Booking accommodation for holidaymakers with disabilities
A big part of any holiday is deciding where to stay. Access for people with disabilities has improved considerably over the last few years.
Often a disability is not obvious to other people, so make sure you explain your particular requirements clearly when booking accommodation or dealing with a travel company.
You should not assume that staff will automatically know or understand your needs. This is particularly important when booking by phone, post or over the internet.
Hotels and businesses differ in what they offer. For example, some places will be fully accessible to a wheelchair user travelling independently. Others may be accessible to people who have limited mobility but can walk a few paces.
Some charities produce guides detailing specific holiday accommodation. They may have information such as whether there are:
- ground floor bedrooms
- wide corridors and doorways
- menus and other information in Braille
- adaptations in the rooms
- staff trained to assist people with disabilities
It's also worth checking if companions, or carers, can accompany you at a discounted rate.
Equipment, adaptations and services while on holiday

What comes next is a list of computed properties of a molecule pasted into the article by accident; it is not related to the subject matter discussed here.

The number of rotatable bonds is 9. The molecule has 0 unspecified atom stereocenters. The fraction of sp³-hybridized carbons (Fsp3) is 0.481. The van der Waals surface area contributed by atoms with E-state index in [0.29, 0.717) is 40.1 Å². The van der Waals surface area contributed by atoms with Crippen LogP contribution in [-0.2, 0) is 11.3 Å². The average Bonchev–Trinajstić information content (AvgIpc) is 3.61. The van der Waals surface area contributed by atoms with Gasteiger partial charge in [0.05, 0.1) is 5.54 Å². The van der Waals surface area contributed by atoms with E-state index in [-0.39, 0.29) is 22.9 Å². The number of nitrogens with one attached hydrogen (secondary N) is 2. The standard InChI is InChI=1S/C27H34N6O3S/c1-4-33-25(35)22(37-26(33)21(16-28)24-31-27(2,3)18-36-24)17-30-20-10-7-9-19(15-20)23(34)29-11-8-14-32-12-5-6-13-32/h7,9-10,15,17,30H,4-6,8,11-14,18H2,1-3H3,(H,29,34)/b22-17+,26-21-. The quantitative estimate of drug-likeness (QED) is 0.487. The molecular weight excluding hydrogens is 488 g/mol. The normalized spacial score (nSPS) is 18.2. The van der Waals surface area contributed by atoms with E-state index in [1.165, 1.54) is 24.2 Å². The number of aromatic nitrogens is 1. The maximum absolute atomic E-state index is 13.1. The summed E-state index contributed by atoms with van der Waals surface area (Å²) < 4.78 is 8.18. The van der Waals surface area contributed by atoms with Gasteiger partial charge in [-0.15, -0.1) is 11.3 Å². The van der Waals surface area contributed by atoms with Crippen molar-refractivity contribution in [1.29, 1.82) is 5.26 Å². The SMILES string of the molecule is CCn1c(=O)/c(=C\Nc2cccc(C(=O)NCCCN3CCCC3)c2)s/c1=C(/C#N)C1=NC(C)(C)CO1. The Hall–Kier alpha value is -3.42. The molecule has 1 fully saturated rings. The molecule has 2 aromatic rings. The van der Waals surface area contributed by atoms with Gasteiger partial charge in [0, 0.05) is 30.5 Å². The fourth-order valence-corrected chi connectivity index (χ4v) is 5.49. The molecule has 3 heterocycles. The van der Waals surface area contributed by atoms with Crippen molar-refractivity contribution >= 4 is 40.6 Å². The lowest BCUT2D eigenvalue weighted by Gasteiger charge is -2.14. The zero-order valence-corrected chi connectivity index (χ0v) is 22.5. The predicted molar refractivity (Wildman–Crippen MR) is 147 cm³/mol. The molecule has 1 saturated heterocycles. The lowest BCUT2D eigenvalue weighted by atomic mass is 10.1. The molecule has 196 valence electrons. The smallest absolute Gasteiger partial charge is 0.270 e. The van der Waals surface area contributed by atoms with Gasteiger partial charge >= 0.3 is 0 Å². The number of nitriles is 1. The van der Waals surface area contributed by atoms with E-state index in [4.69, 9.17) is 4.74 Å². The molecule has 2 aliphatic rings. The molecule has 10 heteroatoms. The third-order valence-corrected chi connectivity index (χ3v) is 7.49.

You, or the person you care for, may be used to equipment or adaptations at home. It's important to check that your hotel - or other accommodation - meets your needs.
When booking accommodation directly, or through an organisation or travel agency, check what's on offer.
Some places are able to support people with different needs. For example, some hotels have rooms adapted specifically for people who are blind or visually impaired. Here are some examples of the types of adaptations and services that may be available:
- wheel-in showers
- raised toilet seats
- manual and electric bath hoists
- manual and electric bed hoists
- alarm systems in rooms
- vibrating alarms
Depending on your needs, check what help staff can provide. For example, can they assist wheelchair users, or are they trained to use sign language?
Carers and companions
You can hire a companion, carer or nurse to provide extra assistance - some commercial companies provide this service. It's worth checking if companions or carers can accompany you at a discounted rate.
There are also charities set up to arrange holidays for people with disabilities and provide volunteer companions and helpers.
Carers UK is a charity set up to help the millions of people who care for family or friends. You can visit its website for a directory of relevant national organisiations, and other useful information, at the following link.